Sunday, June 19, 2016

Lack of Sleep Makes for Cranky Teens, Says Study - You Think?

I'm on the duh-study trail again. My latest find is "Adolescent sleep duration is associated with daytime mood." Well then. What a shocking finding from a National Institutes of Health supported study.

According to the news release (I don't have a copy of the study findings), the researchers studied 97 healthy teens from 14 to 17 years old to follow their sleeping habits. The teens were allowed only 6.5 hours in bed per night for five nights in a row (sleep restriction), then a two-night break (a "washout period") and this was followed by five nights straight of 10 hours in bed per night. The researchers looked at the teens' daily self reports on nervousness, sadness, anger, energy, fatigue, ability to concentrate, and sleepiness.

According to the news release:

Results show that adolescents showed increased variability in sadness, anger, and sleepiness when sleep was restricted compared to when sleep was extended. This effect was not moderated by age, sex, race, or the order in which participants underwent the sleep conditions.
The study also showed that nightly fluctuations in sleep in healthy adolescents predict worse mood the next day, and worse mood any given day largely predicts unusually bad sleep the next night.

So here we have it - less sleep equals less happy teens. Any parent could have told us that.

In all seriousness, the authors do say that the research is necessary because they are concerned about the mental health of teens - an important issue to be sure. But their conclusion, that these findings indicate that by promoting healthy sleep habits, we may be able to reduce the risk of mental health problems among some teens, is too simplistic. We know that lack of sleep causes problems, particularly if it's chronic. We also know that teens need a lot of sleep, as they did when they were infants - a teen's body is growing and changing at incredible rates.

My issue with these Duh Studies is that they're sent out into the media world without any real meaning. Yes, teens need sleep. Yes, they're crabby and don't function well without sleep. Now what?

Wednesday, June 15, 2016

Senior Moment - Memory Clutter?

We all have our forgetful moments, a word we can't bring to mind, a name we've forgotten, or an appointment that slipped past us. We can't remember everything. Those who can, like actor Marilu Henner, are few and far between. But, as we get older, we seem to take more notice when we forget things, often making jokes about aging and memory loss, or perhaps fearing that this is what is happening.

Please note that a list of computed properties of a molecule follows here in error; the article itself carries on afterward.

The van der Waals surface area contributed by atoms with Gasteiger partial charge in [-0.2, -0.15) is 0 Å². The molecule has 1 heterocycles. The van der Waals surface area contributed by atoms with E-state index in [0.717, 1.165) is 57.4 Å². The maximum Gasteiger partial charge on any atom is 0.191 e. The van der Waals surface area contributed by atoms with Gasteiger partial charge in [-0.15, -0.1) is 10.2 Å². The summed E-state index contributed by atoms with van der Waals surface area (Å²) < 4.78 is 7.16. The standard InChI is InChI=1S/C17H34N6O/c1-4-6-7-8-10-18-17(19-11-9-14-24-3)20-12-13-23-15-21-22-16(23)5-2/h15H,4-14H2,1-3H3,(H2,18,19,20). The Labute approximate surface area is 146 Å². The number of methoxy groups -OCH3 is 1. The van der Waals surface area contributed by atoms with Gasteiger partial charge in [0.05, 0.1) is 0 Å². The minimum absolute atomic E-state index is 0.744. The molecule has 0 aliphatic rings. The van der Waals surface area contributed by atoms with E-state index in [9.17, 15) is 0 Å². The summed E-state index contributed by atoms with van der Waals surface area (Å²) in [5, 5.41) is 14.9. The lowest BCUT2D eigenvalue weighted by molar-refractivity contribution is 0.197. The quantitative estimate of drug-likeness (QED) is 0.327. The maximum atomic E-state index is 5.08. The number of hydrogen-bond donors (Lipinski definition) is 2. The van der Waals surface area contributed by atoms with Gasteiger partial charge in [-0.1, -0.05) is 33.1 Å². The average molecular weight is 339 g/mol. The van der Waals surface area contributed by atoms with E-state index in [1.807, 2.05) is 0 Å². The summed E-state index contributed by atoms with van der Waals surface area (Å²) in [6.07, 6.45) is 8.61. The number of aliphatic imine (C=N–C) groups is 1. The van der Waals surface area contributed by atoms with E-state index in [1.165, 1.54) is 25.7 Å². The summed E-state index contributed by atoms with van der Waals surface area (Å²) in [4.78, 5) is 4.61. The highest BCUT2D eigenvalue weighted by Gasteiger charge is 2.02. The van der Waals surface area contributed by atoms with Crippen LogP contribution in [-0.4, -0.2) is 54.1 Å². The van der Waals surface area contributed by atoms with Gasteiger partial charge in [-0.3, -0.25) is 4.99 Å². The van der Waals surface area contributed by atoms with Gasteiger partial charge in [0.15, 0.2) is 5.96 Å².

While memory loss and the fear of dementia are concerning, they don't affect everyone who gets older. Forgetfulness though, is different, and researchers from the Georgia Technical Institute in Atlanta, Georgia, believe that a good part of the aging forgetfulness is merely a matter of us just having too much information to store. In other words, our hard drive has run out of space and certain files have to be archived.

The researchers used EEG to study the brains of two groups of subjects, those over the age of 60 years and college-age students. Both groups were shown photos of every day images and told to focus on certain things and ignore others.

At first, both groups were able to remember what they were told to focus on, and both had trouble ignoring what they were told pay attention to. But when the older subjects were questioned further about what they were supposed to focus on and remember, over time they became less sure of their responses and the other objects in the photos interrupted their memories. "[W]hen we asked if they were sure, older people backed off their answers a bit. They weren't as sure," lead author Audrey Duarte said in a release. The brain activity, recorded by EEG, showed that the older group put more effort into sorting out the appropriate memories.

"While trying to remember, their brains would spend more time going back in time in an attempt to piece together what was previously seen," she said. "But not just what they were focused on -- some of what they were told to ignore got stuck in their minds," she added.

This was a study environment, but we are faced with situations like this every day - walking to work, going out to lunch or dinner with friends, even shopping. We may be in a grocery store, with music overhead, conversations around us, and displays with food tasting, all while we're trying to concentrate on remember what we need to buy. Younger people who are asked what occurred during that time may have an easier time recalling what they saw or heard, while an older person may have to sort through different memories, clutter, trying to pull out what is relevant.

Why are details like this important to study? Duarte said that such findings could explain why seniors fall for scams that use manipulation. "If someone tells you that you should remember it one way, you can be more easily persuaded if you lack confidence," she said. "This memory clutter that's causing low confidence could be a reason why older adults are often victims of financial scams, which typically occur when someone tries to trick them about prior conversations that didn't take place at all."

It's an interesting look at memory as we age.